Pyruvate kinase deficiency (PKD) is an autosomal recessive enzymopathy in erythrocytes caused by mutations in the PKLR gene. The clinical phenotype of the disease is nonspherocytic hemolytic anemia, characterized by both anemia- and treatment-related complications, including extramedullary hematopoiesis, iron overload, thrombosis, and pulmonary hypertension. Current management includes mainly supportive care interventions, notably chronic transfusions. Other disease-modifying therapies are currently in clinical trials, and show potential to reduce symptoms and prevent treatment-related complications.1,2
In a review article published in Blood, Rachael F. Grace, MD, of the department of pediatrics at Dana-Farber Cancer Institute/Boston Children’s Cancer and Blood Disorders Center in Massachusetts and Wilma Barcellini, MD, of Foundation IRCCS Ca’ Granda Ospedale Maggiore Policlinico in Italy, summarized current literature surrounding the treatment of PKD. They also reviewed novel agents currently in clinical development.
Epidemiology and Diagnosis
The estimated prevalence of PKD is 3 to 8 cases per 1,000,000; however, this frequency may be underestimated due to underdiagnosis, likely attributable to the rarity of the disease, variable clinical presentation, and challenges with diagnosis. Heterozygous carriers of PKD are usually asymptomatic, which adds to the complexity of estimating prevalence, but is anticipated to range from 0.15% to 6%.1
The diagnosis of PKD is established on the basis of suspected clinical signs and symptoms related to chronic hemolytic anemia, which include jaundice, splenomegaly, and gallstones, as well as associated laboratory markers, such indirect hyperbilirubinemia, mild hyperferritinemia, and elevated reticulocytes. Given the autosomal recessive inheritance pattern, family history is typically of limited utility for establishing diagnosis, with the exception of affected siblings and miscarriages. Common differential diagnoses include both acquired and congenital hemolytic disorders.1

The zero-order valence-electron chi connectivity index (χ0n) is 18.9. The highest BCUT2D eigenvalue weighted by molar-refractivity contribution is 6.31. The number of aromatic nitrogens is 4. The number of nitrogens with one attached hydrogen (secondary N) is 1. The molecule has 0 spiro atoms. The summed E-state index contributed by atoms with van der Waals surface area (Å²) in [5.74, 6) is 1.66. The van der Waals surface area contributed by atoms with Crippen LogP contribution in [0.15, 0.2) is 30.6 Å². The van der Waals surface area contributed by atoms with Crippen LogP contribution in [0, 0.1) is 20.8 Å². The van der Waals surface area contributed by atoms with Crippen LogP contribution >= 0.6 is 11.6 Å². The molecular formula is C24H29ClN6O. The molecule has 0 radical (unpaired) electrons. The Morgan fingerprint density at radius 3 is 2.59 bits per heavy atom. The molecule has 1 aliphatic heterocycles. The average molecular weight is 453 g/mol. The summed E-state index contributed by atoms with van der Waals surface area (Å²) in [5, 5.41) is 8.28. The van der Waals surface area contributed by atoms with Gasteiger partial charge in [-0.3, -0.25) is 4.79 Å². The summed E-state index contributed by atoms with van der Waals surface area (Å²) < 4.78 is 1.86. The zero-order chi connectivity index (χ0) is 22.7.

While the clinical presentation of the disease is highly variable, patients will often present within the first month after birth, but diagnoses in adulthood do occur, especially among patients with mild anemia or compensated hemolysis.1
Clinical Management in Newborns
In utero complications of newborns with PKD include prematurity, hydrops fetalis, and intrauterine growth retardation. In rare cases, infants may be very ill at the time of birth, presenting with signs and symptoms of pulmonary hypertension and/or stroke. Hepatic failure may also occur, and infants with this complication have a significant mortality rate; however, some cases have been successfully treated with liver transplant. Neonatal jaundice may also occur, with infants experiencing severe indirect hyperbilirubinemia, often warranting use of phototherapy.1